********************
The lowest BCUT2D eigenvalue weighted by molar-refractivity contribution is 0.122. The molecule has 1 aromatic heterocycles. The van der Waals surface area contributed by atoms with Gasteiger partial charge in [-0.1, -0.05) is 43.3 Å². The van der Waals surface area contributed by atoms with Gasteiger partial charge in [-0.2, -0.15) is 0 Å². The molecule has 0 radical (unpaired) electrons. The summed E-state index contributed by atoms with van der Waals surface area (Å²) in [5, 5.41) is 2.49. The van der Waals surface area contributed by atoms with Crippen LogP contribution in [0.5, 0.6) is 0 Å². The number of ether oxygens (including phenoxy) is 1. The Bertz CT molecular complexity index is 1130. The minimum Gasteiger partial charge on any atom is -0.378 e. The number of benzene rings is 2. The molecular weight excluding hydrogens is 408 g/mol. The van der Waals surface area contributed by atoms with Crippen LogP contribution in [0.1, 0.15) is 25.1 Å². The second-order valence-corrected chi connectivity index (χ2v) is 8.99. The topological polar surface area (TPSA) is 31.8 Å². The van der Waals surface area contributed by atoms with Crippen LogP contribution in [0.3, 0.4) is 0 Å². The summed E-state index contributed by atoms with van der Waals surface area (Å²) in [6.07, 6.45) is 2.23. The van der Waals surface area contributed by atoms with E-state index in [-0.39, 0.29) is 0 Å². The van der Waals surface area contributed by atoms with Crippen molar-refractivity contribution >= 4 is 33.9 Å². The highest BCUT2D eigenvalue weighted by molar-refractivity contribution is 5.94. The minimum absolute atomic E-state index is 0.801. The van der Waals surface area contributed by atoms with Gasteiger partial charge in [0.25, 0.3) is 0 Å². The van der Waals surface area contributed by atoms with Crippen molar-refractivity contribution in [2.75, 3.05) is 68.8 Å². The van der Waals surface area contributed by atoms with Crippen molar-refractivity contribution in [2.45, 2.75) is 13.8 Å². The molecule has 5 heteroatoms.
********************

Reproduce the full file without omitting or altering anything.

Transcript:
The lowest BCUT2D eigenvalue weighted by molar-refractivity contribution is 0.122. The molecule has 1 aromatic heterocycles. The van der Waals surface area contributed by atoms with Gasteiger partial charge in [-0.1, -0.05) is 43.3 Å². The van der Waals surface area contributed by atoms with Gasteiger partial charge in [-0.2, -0.15) is 0 Å². The molecule has 0 radical (unpaired) electrons. The summed E-state index contributed by atoms with van der Waals surface area (Å²) in [5, 5.41) is 2.49. The van der Waals surface area contributed by atoms with Crippen LogP contribution in [0.5, 0.6) is 0 Å². The number of ether oxygens (including phenoxy) is 1. The Bertz CT molecular complexity index is 1130. The minimum Gasteiger partial charge on any atom is -0.378 e. The number of benzene rings is 2. The molecular weight excluding hydrogens is 408 g/mol. The van der Waals surface area contributed by atoms with Crippen LogP contribution in [0.1, 0.15) is 25.1 Å². The second-order valence-corrected chi connectivity index (χ2v) is 8.99. The topological polar surface area (TPSA) is 31.8 Å². The van der Waals surface area contributed by atoms with Crippen LogP contribution in [0.3, 0.4) is 0 Å². The summed E-state index contributed by atoms with van der Waals surface area (Å²) in [6.07, 6.45) is 2.23. The van der Waals surface area contributed by atoms with E-state index in [-0.39, 0.29) is 0 Å². The van der Waals surface area contributed by atoms with Crippen molar-refractivity contribution >= 4 is 33.9 Å². The highest BCUT2D eigenvalue weighted by molar-refractivity contribution is 5.94. The minimum absolute atomic E-state index is 0.801. The van der Waals surface area contributed by atoms with Gasteiger partial charge in [0.25, 0.3) is 0 Å². The van der Waals surface area contributed by atoms with Crippen molar-refractivity contribution in [2.75, 3.05) is 68.8 Å². The van der Waals surface area contributed by atoms with Crippen molar-refractivity contribution in [2.45, 2.75) is 13.8 Å². The molecule has 5 heteroatoms.